But the thing is, the really major and important thing in this discussion, is that people don't do it to classic rock routes. It is well established etiquette in the climbing community, emphasised in guide books, passed on by word of mouth and heavily delineated on the BMC and MCofS websites that there are places where it is acceptable (specified tatty old quarries) and places where it isn't (normal climbing venues). So quite hard to miss really. Those that do it are fairly quickly informed of what is considered acceptable. I bet you won't find a single axe mark or crampon scratch on Right wall, Knights move, Peapod, Moonraker, Dream of White Horses, etc.
Scars from gear placement, polish and erosion from feet and unsightly chalk from hands yes, but tool marks? No.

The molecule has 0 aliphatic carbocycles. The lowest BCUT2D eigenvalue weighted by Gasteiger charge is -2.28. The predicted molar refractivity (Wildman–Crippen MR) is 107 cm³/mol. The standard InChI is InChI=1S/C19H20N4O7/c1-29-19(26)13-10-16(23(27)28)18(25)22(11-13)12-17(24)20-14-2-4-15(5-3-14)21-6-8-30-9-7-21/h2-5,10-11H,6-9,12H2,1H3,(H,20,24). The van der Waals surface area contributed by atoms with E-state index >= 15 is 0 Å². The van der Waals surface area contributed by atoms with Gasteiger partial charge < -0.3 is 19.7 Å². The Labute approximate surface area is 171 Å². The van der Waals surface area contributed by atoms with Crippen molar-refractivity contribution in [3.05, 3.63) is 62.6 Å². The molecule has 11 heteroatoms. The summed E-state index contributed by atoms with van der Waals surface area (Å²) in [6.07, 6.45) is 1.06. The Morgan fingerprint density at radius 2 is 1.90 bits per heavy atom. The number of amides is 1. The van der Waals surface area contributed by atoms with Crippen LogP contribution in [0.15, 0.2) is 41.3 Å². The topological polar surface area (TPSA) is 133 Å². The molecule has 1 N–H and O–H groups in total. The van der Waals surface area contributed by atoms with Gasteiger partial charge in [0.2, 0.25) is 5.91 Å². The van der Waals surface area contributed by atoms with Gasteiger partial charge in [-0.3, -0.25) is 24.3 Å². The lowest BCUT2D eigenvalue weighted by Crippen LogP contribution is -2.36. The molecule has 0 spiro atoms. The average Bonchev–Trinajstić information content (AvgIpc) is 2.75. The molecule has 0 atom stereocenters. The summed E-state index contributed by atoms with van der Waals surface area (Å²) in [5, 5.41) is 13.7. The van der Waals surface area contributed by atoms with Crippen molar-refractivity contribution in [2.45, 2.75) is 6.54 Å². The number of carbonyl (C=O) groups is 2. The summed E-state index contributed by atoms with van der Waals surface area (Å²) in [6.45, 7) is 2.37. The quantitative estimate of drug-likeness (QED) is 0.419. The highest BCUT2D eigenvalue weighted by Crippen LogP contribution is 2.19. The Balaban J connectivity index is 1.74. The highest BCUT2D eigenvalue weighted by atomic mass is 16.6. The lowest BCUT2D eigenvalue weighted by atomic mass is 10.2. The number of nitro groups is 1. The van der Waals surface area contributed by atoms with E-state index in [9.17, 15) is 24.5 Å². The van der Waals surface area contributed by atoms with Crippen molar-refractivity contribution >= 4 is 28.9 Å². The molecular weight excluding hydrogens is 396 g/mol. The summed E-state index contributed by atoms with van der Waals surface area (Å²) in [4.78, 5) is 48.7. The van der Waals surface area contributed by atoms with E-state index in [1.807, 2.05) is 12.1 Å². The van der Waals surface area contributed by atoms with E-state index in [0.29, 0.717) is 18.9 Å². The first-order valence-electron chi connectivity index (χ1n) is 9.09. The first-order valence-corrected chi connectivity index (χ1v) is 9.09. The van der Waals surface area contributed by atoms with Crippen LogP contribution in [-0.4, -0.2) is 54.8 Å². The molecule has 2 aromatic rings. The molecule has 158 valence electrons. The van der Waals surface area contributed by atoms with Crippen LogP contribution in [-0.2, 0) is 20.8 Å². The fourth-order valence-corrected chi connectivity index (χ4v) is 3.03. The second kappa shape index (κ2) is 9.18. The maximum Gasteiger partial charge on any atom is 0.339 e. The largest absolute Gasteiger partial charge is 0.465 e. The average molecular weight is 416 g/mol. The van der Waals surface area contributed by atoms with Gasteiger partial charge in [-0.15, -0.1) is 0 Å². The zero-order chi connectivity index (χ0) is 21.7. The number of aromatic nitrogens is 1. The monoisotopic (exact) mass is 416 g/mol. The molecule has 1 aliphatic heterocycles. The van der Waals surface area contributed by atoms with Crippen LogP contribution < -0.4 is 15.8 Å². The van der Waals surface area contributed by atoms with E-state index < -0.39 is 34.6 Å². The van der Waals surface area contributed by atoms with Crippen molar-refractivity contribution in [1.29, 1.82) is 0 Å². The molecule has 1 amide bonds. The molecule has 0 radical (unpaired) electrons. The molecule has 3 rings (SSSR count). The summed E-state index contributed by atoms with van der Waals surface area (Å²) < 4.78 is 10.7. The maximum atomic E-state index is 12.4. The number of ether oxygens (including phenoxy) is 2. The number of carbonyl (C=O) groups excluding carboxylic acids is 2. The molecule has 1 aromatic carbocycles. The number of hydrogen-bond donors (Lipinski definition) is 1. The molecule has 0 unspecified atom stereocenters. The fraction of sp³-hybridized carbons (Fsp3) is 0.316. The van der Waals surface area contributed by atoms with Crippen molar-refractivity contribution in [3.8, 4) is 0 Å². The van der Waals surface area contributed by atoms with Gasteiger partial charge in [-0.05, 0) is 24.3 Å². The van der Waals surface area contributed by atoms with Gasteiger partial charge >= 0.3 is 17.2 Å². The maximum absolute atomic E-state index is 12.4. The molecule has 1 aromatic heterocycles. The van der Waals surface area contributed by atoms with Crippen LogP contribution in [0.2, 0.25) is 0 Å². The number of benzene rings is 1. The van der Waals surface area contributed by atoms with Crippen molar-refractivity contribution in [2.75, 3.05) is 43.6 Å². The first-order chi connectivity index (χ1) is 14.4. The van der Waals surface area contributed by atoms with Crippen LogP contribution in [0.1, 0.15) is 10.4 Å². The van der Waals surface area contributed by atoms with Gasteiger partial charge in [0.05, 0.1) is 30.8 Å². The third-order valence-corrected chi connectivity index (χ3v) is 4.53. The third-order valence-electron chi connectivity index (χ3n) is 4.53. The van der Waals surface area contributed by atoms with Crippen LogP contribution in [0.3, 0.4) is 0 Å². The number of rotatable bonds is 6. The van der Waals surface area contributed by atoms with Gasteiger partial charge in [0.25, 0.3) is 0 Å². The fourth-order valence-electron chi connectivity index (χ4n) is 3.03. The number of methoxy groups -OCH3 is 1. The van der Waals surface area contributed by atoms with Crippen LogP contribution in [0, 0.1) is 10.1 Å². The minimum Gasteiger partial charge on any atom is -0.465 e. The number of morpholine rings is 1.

Go and look at Rubicon wall, The Roaches, Bowden doors, Avon Gorge or any other popular crag and tell me whether the things that make the routes look defaced and obviously a climbing venue is due to dry tooling or general rock climbing.
And the number of people who dry tool is minimal. Really minimal. Probably in the "0.1% of climbers or less" realm. Most climbers don't winter climb, let alone indulge in the more esoteric aspects of the sport.
So to spell out UK dry tooling as practiced by the vast majority in biking language:
Imagine someone did some skids down that tatty bit of trail that you don't ride because it doesn't go anywhere and is behind the old factory where people dump washing machines, leave burnt out cars and is covered in dog turds. That is the equivalent of UK dry tooling venues. Believe me, I've been to many of them and they aren't places you want to be after dark when the denizens emerge. Hardly AoONB.